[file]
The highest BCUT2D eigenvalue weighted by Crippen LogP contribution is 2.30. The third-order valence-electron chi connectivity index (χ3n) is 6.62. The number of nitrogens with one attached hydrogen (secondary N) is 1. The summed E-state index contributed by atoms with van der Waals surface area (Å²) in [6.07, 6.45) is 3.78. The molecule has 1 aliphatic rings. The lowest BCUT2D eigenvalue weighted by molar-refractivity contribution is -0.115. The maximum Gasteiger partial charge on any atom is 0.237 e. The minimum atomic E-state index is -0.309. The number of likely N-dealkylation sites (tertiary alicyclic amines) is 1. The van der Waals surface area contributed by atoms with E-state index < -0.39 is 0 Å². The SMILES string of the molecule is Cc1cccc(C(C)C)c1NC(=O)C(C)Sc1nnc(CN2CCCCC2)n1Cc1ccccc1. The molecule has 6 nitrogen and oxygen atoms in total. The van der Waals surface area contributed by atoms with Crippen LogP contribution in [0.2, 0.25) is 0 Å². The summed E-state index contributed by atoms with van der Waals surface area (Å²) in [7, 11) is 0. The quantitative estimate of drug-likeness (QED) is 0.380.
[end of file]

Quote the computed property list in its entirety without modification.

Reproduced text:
The highest BCUT2D eigenvalue weighted by Crippen LogP contribution is 2.30. The third-order valence-electron chi connectivity index (χ3n) is 6.62. The number of nitrogens with one attached hydrogen (secondary N) is 1. The summed E-state index contributed by atoms with van der Waals surface area (Å²) in [6.07, 6.45) is 3.78. The molecule has 1 aliphatic rings. The lowest BCUT2D eigenvalue weighted by molar-refractivity contribution is -0.115. The maximum Gasteiger partial charge on any atom is 0.237 e. The minimum atomic E-state index is -0.309. The number of likely N-dealkylation sites (tertiary alicyclic amines) is 1. The van der Waals surface area contributed by atoms with E-state index < -0.39 is 0 Å². The SMILES string of the molecule is Cc1cccc(C(C)C)c1NC(=O)C(C)Sc1nnc(CN2CCCCC2)n1Cc1ccccc1. The molecule has 6 nitrogen and oxygen atoms in total. The van der Waals surface area contributed by atoms with Crippen LogP contribution in [0.2, 0.25) is 0 Å². The summed E-state index contributed by atoms with van der Waals surface area (Å²) in [7, 11) is 0. The quantitative estimate of drug-likeness (QED) is 0.380.